Usually, when I am in the theatre, I’m very grateful for the fourth wall. The players interact with each other, and I am content merely to sit and watch and enjoy, or passively ponder. Yet in the University of Maryland’s School of Theatre Dance Performance Studies production of Sandwalk, directed by Leigh Wilson Smiley, they constantly break the fourth wall, talking and interacting directly with the audience, in a way that dramatically magnifies the impact of the production.
Sandwalk is a production about journeys: specifically, Charles Darwin’s “private spiritual and scientific odyssey” and the journey of the company as they created this production – their relationship to Darwin. The production explores why Darwin waited 17 years to publish his On the Origin of the Species: the experiences and factors in his life that led not only to him developing his theory, but also made him wait so many years to publish them. Jointly, the actors explore – talking directly to the audience – their own feelings about the development of the production. Darwin’s journey is not so very different from the journey we all have to make: when we have hard decisions, do we keep quiet, or do we speak out? Darwin resolved this as he walked around a natural path near his home – a sandwalk – for years. Similarly—and something the production makes very clear—we all have our own personal sandwalks in our lives.
Sandwalk is a “devised production,” which means that rather than a single person writing the script and then the company performing it, the whole show has essentially been collectively built from scratch. The actors, the tech people and the director created the piece together, using their own personal experiences to shape the production. I was surprised at how well this format worked for this production: periodically, an actor would share an experience that related to and enhanced the message of the show. One actress shared her dilemma of working on a production dealing with evolution despite being a firm Christian and believer in creationism. Another actor talked about how he and his friend were raised in very similar circumstances, yet one ended up in college, the other in a gang – which choice was “right”?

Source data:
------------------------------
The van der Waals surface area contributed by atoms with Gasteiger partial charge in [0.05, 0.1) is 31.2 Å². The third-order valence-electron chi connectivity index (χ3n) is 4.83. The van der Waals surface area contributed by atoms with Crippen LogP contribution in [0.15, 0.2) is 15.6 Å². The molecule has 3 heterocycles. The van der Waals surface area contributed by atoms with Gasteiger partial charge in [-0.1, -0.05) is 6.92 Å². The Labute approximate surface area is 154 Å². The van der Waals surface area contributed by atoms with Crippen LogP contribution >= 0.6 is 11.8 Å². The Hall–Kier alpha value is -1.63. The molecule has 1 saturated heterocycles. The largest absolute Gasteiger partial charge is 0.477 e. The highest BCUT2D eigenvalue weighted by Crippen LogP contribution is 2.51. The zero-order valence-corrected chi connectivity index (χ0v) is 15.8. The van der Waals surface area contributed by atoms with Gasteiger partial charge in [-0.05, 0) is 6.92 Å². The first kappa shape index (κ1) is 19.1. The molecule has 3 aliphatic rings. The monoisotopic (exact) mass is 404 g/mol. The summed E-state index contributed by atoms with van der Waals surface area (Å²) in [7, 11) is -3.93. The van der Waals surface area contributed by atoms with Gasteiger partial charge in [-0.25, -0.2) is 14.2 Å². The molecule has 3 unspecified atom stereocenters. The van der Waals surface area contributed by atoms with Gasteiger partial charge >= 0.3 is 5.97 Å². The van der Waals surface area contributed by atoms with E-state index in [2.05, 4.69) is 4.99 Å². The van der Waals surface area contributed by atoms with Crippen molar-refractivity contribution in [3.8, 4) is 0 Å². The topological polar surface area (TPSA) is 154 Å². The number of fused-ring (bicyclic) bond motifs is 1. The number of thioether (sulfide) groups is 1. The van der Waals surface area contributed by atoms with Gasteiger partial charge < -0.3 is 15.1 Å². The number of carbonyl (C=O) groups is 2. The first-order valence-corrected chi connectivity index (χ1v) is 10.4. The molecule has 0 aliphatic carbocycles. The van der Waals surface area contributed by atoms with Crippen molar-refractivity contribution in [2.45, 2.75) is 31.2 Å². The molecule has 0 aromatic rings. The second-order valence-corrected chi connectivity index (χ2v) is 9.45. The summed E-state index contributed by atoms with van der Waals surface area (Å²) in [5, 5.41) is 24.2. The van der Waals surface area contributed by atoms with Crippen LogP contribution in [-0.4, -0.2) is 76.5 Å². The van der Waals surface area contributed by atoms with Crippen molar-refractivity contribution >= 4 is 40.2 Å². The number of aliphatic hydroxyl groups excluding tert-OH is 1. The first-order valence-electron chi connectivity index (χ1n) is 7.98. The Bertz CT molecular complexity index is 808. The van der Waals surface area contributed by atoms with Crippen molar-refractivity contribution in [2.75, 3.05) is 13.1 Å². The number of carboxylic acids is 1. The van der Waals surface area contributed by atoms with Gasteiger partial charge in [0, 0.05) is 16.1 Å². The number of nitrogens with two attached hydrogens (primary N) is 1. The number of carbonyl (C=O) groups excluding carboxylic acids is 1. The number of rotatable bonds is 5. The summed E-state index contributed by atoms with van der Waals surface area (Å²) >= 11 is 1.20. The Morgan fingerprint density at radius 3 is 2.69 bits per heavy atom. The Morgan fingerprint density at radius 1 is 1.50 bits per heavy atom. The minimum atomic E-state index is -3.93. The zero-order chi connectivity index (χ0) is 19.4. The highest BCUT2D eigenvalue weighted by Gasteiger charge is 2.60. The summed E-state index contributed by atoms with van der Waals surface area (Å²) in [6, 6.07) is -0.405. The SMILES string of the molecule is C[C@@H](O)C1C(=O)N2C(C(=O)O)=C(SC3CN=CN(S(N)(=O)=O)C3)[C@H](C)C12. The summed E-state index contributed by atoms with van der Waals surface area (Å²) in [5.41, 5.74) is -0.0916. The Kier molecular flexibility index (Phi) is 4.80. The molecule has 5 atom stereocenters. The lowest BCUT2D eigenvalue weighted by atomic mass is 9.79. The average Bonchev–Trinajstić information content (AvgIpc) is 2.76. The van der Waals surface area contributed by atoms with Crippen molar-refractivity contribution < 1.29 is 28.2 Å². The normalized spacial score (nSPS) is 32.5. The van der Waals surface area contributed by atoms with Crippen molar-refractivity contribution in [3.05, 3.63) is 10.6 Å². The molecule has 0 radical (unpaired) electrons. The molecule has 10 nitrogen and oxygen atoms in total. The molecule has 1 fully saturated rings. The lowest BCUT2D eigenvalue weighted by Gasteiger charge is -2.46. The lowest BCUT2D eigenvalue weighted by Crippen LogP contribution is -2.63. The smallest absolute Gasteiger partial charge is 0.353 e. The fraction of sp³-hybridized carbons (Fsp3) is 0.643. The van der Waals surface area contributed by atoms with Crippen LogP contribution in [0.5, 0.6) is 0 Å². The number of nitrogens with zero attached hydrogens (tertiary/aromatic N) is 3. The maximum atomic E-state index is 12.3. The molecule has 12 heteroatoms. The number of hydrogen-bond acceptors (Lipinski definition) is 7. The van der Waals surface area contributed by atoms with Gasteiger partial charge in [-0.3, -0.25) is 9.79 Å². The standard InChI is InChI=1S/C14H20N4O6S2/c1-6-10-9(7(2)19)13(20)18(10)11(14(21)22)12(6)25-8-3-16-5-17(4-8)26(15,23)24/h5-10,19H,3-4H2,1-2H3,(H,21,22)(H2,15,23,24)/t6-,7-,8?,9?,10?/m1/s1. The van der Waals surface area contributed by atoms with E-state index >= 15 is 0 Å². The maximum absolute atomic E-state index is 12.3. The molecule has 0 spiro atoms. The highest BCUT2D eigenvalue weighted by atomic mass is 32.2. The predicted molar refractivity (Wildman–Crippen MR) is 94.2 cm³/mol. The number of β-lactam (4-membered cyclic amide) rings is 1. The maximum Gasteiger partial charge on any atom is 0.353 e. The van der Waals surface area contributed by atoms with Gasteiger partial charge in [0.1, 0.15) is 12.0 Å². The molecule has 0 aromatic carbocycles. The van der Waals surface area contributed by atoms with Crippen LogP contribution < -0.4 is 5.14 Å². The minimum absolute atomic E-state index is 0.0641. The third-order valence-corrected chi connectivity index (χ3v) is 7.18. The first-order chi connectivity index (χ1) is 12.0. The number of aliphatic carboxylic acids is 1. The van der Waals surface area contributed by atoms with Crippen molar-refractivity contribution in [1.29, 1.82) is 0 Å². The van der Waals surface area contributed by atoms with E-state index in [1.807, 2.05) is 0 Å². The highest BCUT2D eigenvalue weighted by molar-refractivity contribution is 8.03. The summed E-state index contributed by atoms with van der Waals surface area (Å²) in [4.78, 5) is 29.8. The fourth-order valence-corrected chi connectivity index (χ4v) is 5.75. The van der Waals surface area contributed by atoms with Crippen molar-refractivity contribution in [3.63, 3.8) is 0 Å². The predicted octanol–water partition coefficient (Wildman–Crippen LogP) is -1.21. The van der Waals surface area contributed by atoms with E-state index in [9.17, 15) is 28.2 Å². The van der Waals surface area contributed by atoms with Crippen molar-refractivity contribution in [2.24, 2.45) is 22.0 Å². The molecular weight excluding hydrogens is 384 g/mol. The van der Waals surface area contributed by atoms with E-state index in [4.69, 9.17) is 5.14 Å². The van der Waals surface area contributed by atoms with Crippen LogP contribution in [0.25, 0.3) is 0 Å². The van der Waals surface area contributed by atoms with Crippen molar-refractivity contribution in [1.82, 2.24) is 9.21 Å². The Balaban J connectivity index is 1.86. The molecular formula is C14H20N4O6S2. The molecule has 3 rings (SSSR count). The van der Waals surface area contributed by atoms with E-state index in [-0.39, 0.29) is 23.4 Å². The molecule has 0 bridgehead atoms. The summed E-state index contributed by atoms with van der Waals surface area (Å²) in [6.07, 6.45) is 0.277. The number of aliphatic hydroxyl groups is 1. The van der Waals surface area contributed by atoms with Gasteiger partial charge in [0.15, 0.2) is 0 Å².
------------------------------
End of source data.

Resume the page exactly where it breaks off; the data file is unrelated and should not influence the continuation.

The combination of these personal experiences, with the moments from Darwin’s life, all very pointedly directed at the audience through their constant breaking of the fourth wall, makes this production engaging and thought-provoking.
The individual elements in the production were quite good, effectively coming together for the greater message of the production. Cast members Caroline Stefanie Clay, Teresa Ann Virginia Bayer, Dave Demke, Emma Lou Hébert, Nick Horan, Rob Jansen, Julia Klavans, Justin Le, Sam Mauceri, Laurie Frederick Meer, Claudia Rosales, and Anupama Singh Yadav did a fine job – being both themselves and playing various people in Darwin’s life in a realistic way. I do wish, however, that some of the personal experiences were better integrated into the whole of the production, because at times the production was somewhat confusing.
The costumes, designed by Kelsey Hunt, though minimal, effectively supported the characters – be they top hats and handkerchiefs for the disapproving voices of society in Darwin’s head, or a skirt for Darwin’s wife. Similarly, Scenic Designer Drew Kaufman, Lighting Designer Andrew Cissna, Music Director Ethan Watermeier and Sound Designer Jeffrey Dorfman, all made solid contributions. For example, in the scene where we are first introduced to the voices of society in Darwin’s head, the eerie lighting and sound heightened greatly the effect of his doubts – both on him and on the audience.
I was most impressed with Graham Brown’s choreography. There is quite a lot of dance in the production, all contributing wonderfully to the message. For example, in response to Darwin’s pondering of how not believing in creationism is considered by society to be heresy, four separate creation myths from different cultures are danced, in a way that enhances the impact of the myth.
In today’s dramatically polarized society, we all have things that we need to stand up for. But sometimes – or even most of the time – taking that stand can be very difficult. Sandwalk doesn’t negate that difficulty, but rather acknowledges it and gently pushes through it, in a most open-minded and understanding way, and encourages us to be more open-minded, and to have the courage to take a stand, in a most enjoyable way.
Running Time: Approximately one hour.
Sandwalk plays through Saturday, May 5, 2012 at the Clarice Smith Performing Arts Center at University of Maryland – at the intersection of Stadium Drive and Route 193, in College Park, MD. For tickets, call (301) 405-ARTS (2787,) or order them online.